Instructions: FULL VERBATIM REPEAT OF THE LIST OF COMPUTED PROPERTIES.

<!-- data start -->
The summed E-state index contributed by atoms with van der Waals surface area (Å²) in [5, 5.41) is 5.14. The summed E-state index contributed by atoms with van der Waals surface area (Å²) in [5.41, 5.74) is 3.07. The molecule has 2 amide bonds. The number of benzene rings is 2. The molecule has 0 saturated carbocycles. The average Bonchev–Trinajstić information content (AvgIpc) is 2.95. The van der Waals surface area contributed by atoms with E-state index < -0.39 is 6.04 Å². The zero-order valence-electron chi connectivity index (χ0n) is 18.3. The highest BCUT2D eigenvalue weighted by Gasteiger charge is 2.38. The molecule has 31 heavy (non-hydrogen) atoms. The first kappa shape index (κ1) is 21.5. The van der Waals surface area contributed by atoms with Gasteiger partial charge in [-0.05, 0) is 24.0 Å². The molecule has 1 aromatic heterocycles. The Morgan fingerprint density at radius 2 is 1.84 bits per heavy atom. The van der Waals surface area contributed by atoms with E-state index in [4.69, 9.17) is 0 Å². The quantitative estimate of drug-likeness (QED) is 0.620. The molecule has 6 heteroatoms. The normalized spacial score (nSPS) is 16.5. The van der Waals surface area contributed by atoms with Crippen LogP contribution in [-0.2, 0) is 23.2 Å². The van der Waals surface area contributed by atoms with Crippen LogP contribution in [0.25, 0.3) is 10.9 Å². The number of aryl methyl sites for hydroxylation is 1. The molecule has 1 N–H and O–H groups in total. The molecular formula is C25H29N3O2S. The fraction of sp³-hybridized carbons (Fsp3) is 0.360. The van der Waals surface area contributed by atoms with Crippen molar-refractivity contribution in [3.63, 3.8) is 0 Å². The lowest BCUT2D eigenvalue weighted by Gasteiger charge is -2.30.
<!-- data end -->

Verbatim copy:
The summed E-state index contributed by atoms with van der Waals surface area (Å²) in [5, 5.41) is 5.14. The summed E-state index contributed by atoms with van der Waals surface area (Å²) in [5.41, 5.74) is 3.07. The molecule has 2 amide bonds. The number of benzene rings is 2. The molecule has 0 saturated carbocycles. The average Bonchev–Trinajstić information content (AvgIpc) is 2.95. The van der Waals surface area contributed by atoms with E-state index < -0.39 is 6.04 Å². The zero-order valence-electron chi connectivity index (χ0n) is 18.3. The highest BCUT2D eigenvalue weighted by Gasteiger charge is 2.38. The molecule has 31 heavy (non-hydrogen) atoms. The first kappa shape index (κ1) is 21.5. The van der Waals surface area contributed by atoms with Gasteiger partial charge in [-0.05, 0) is 24.0 Å². The molecule has 1 aromatic heterocycles. The Morgan fingerprint density at radius 2 is 1.84 bits per heavy atom. The van der Waals surface area contributed by atoms with E-state index in [4.69, 9.17) is 0 Å². The quantitative estimate of drug-likeness (QED) is 0.620. The molecule has 6 heteroatoms. The normalized spacial score (nSPS) is 16.5. The van der Waals surface area contributed by atoms with Crippen LogP contribution in [-0.2, 0) is 23.2 Å². The van der Waals surface area contributed by atoms with Crippen LogP contribution in [0.25, 0.3) is 10.9 Å². The number of aryl methyl sites for hydroxylation is 1. The molecule has 1 N–H and O–H groups in total. The molecular formula is C25H29N3O2S. The fraction of sp³-hybridized carbons (Fsp3) is 0.360. The van der Waals surface area contributed by atoms with Crippen molar-refractivity contribution in [3.63, 3.8) is 0 Å². The lowest BCUT2D eigenvalue weighted by Gasteiger charge is -2.30.